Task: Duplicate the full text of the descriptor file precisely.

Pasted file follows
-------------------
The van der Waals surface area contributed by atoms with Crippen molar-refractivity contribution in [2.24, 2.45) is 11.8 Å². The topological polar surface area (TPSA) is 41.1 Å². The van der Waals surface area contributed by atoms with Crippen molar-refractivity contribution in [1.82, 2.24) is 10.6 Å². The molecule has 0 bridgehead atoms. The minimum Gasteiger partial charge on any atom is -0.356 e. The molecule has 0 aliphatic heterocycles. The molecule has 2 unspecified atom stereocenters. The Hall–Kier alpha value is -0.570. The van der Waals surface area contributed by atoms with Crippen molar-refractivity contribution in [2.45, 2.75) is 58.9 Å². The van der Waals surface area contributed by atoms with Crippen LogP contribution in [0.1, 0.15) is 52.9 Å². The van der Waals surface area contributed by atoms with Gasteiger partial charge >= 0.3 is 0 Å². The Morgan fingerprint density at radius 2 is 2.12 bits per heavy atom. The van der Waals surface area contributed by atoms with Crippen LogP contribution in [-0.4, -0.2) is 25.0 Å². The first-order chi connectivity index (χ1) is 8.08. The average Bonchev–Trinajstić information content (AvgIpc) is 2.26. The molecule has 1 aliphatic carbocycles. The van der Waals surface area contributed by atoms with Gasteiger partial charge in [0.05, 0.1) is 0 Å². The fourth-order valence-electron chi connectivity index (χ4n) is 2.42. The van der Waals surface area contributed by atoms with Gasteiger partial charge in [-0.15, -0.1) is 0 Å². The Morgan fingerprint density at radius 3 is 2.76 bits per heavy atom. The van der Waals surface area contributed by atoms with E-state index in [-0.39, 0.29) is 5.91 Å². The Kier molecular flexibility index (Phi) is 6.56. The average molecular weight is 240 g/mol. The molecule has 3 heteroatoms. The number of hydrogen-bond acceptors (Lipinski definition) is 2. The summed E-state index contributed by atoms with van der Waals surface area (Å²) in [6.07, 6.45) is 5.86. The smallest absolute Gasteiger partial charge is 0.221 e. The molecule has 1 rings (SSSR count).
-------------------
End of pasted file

The van der Waals surface area contributed by atoms with Crippen molar-refractivity contribution in [2.24, 2.45) is 11.8 Å². The topological polar surface area (TPSA) is 41.1 Å². The van der Waals surface area contributed by atoms with Crippen molar-refractivity contribution in [1.82, 2.24) is 10.6 Å². The molecule has 0 bridgehead atoms. The minimum Gasteiger partial charge on any atom is -0.356 e. The molecule has 0 aliphatic heterocycles. The molecule has 2 unspecified atom stereocenters. The Hall–Kier alpha value is -0.570. The van der Waals surface area contributed by atoms with Crippen molar-refractivity contribution in [2.45, 2.75) is 58.9 Å². The van der Waals surface area contributed by atoms with Crippen LogP contribution in [0.1, 0.15) is 52.9 Å². The van der Waals surface area contributed by atoms with Gasteiger partial charge >= 0.3 is 0 Å². The Morgan fingerprint density at radius 2 is 2.12 bits per heavy atom. The van der Waals surface area contributed by atoms with Crippen LogP contribution in [-0.4, -0.2) is 25.0 Å². The first-order chi connectivity index (χ1) is 8.08. The average Bonchev–Trinajstić information content (AvgIpc) is 2.26. The molecule has 1 aliphatic carbocycles. The van der Waals surface area contributed by atoms with Gasteiger partial charge in [0.05, 0.1) is 0 Å². The fourth-order valence-electron chi connectivity index (χ4n) is 2.42. The van der Waals surface area contributed by atoms with Gasteiger partial charge in [-0.15, -0.1) is 0 Å². The Morgan fingerprint density at radius 3 is 2.76 bits per heavy atom. The van der Waals surface area contributed by atoms with E-state index in [-0.39, 0.29) is 5.91 Å². The Kier molecular flexibility index (Phi) is 6.56. The average molecular weight is 240 g/mol. The molecule has 3 heteroatoms. The number of hydrogen-bond acceptors (Lipinski definition) is 2. The summed E-state index contributed by atoms with van der Waals surface area (Å²) in [6.07, 6.45) is 5.86. The smallest absolute Gasteiger partial charge is 0.221 e. The molecule has 1 rings (SSSR count).